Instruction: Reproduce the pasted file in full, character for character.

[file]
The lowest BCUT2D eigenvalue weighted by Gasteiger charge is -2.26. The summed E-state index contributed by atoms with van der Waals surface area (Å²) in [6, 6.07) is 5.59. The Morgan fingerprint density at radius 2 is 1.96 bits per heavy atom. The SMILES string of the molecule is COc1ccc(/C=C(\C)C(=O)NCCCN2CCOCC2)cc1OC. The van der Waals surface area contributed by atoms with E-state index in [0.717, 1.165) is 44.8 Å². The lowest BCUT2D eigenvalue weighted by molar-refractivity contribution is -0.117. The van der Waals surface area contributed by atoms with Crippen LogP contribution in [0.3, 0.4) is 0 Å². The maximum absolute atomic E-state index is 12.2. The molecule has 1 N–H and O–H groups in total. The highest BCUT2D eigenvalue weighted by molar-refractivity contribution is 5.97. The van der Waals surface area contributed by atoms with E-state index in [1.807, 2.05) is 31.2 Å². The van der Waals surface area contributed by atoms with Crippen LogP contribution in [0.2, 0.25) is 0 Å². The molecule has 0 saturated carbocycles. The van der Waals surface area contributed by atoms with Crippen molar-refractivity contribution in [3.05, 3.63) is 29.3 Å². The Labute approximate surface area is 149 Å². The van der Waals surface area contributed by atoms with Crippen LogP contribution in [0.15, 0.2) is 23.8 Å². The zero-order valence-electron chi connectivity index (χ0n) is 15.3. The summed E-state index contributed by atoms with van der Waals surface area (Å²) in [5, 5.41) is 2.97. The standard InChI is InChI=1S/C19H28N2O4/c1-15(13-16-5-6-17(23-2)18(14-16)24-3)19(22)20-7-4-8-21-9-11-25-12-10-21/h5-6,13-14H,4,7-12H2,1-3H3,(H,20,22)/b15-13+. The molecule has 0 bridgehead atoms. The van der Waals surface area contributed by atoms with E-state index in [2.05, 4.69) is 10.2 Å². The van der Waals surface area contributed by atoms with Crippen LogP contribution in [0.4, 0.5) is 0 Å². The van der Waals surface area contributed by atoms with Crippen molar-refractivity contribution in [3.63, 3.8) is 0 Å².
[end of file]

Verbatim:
The lowest BCUT2D eigenvalue weighted by Gasteiger charge is -2.26. The summed E-state index contributed by atoms with van der Waals surface area (Å²) in [6, 6.07) is 5.59. The Morgan fingerprint density at radius 2 is 1.96 bits per heavy atom. The SMILES string of the molecule is COc1ccc(/C=C(\C)C(=O)NCCCN2CCOCC2)cc1OC. The van der Waals surface area contributed by atoms with E-state index in [0.717, 1.165) is 44.8 Å². The lowest BCUT2D eigenvalue weighted by molar-refractivity contribution is -0.117. The van der Waals surface area contributed by atoms with Crippen LogP contribution in [0.3, 0.4) is 0 Å². The maximum absolute atomic E-state index is 12.2. The molecule has 1 N–H and O–H groups in total. The highest BCUT2D eigenvalue weighted by molar-refractivity contribution is 5.97. The van der Waals surface area contributed by atoms with E-state index in [1.807, 2.05) is 31.2 Å². The van der Waals surface area contributed by atoms with Crippen LogP contribution in [0.2, 0.25) is 0 Å². The molecule has 0 saturated carbocycles. The van der Waals surface area contributed by atoms with Crippen molar-refractivity contribution in [3.05, 3.63) is 29.3 Å². The Labute approximate surface area is 149 Å². The van der Waals surface area contributed by atoms with Crippen LogP contribution in [0.15, 0.2) is 23.8 Å². The zero-order valence-electron chi connectivity index (χ0n) is 15.3. The summed E-state index contributed by atoms with van der Waals surface area (Å²) in [5, 5.41) is 2.97. The standard InChI is InChI=1S/C19H28N2O4/c1-15(13-16-5-6-17(23-2)18(14-16)24-3)19(22)20-7-4-8-21-9-11-25-12-10-21/h5-6,13-14H,4,7-12H2,1-3H3,(H,20,22)/b15-13+. The molecule has 0 bridgehead atoms. The van der Waals surface area contributed by atoms with E-state index in [2.05, 4.69) is 10.2 Å². The van der Waals surface area contributed by atoms with Crippen LogP contribution in [0.4, 0.5) is 0 Å². The van der Waals surface area contributed by atoms with Crippen molar-refractivity contribution in [3.63, 3.8) is 0 Å².